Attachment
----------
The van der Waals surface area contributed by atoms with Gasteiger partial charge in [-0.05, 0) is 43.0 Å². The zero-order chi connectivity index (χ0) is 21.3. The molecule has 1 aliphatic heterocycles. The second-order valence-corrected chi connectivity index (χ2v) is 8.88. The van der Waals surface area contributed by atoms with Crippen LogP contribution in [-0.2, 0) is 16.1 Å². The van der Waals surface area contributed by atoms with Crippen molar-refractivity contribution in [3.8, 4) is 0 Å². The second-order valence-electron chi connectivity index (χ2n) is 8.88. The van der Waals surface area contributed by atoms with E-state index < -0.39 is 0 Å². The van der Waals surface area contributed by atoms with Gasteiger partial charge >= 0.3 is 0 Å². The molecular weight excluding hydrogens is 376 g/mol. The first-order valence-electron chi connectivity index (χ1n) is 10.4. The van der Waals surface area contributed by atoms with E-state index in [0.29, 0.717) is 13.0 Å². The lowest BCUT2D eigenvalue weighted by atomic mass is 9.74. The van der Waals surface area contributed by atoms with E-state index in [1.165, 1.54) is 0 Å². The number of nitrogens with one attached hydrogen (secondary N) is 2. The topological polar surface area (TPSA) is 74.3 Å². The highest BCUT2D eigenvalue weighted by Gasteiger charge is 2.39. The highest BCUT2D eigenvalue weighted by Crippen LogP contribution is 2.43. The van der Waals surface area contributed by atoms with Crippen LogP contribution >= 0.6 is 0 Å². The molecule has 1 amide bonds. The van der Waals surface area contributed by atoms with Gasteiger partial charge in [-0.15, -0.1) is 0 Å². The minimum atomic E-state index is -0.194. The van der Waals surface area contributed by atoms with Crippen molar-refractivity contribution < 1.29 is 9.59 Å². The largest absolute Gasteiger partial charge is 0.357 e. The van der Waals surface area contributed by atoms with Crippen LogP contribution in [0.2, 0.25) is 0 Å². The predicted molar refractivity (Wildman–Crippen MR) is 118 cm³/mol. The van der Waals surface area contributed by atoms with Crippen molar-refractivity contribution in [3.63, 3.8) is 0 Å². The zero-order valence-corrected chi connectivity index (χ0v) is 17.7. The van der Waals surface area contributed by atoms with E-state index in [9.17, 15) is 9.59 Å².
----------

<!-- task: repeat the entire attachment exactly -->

The van der Waals surface area contributed by atoms with Gasteiger partial charge in [-0.05, 0) is 43.0 Å². The zero-order chi connectivity index (χ0) is 21.3. The molecule has 1 aliphatic heterocycles. The second-order valence-corrected chi connectivity index (χ2v) is 8.88. The van der Waals surface area contributed by atoms with Crippen LogP contribution in [-0.2, 0) is 16.1 Å². The van der Waals surface area contributed by atoms with Crippen molar-refractivity contribution in [3.8, 4) is 0 Å². The second-order valence-electron chi connectivity index (χ2n) is 8.88. The van der Waals surface area contributed by atoms with E-state index < -0.39 is 0 Å². The van der Waals surface area contributed by atoms with Gasteiger partial charge >= 0.3 is 0 Å². The molecular weight excluding hydrogens is 376 g/mol. The first-order valence-electron chi connectivity index (χ1n) is 10.4. The van der Waals surface area contributed by atoms with E-state index in [0.29, 0.717) is 13.0 Å². The lowest BCUT2D eigenvalue weighted by atomic mass is 9.74. The van der Waals surface area contributed by atoms with E-state index in [1.165, 1.54) is 0 Å². The number of nitrogens with one attached hydrogen (secondary N) is 2. The topological polar surface area (TPSA) is 74.3 Å². The highest BCUT2D eigenvalue weighted by Gasteiger charge is 2.39. The highest BCUT2D eigenvalue weighted by Crippen LogP contribution is 2.43. The van der Waals surface area contributed by atoms with Crippen LogP contribution >= 0.6 is 0 Å². The molecule has 1 amide bonds. The van der Waals surface area contributed by atoms with Gasteiger partial charge in [-0.15, -0.1) is 0 Å². The minimum atomic E-state index is -0.194. The van der Waals surface area contributed by atoms with Crippen molar-refractivity contribution < 1.29 is 9.59 Å². The largest absolute Gasteiger partial charge is 0.357 e. The van der Waals surface area contributed by atoms with Crippen LogP contribution in [0.2, 0.25) is 0 Å². The predicted molar refractivity (Wildman–Crippen MR) is 118 cm³/mol. The van der Waals surface area contributed by atoms with Crippen molar-refractivity contribution in [3.63, 3.8) is 0 Å². The zero-order valence-corrected chi connectivity index (χ0v) is 17.7. The van der Waals surface area contributed by atoms with E-state index in [9.17, 15) is 9.59 Å².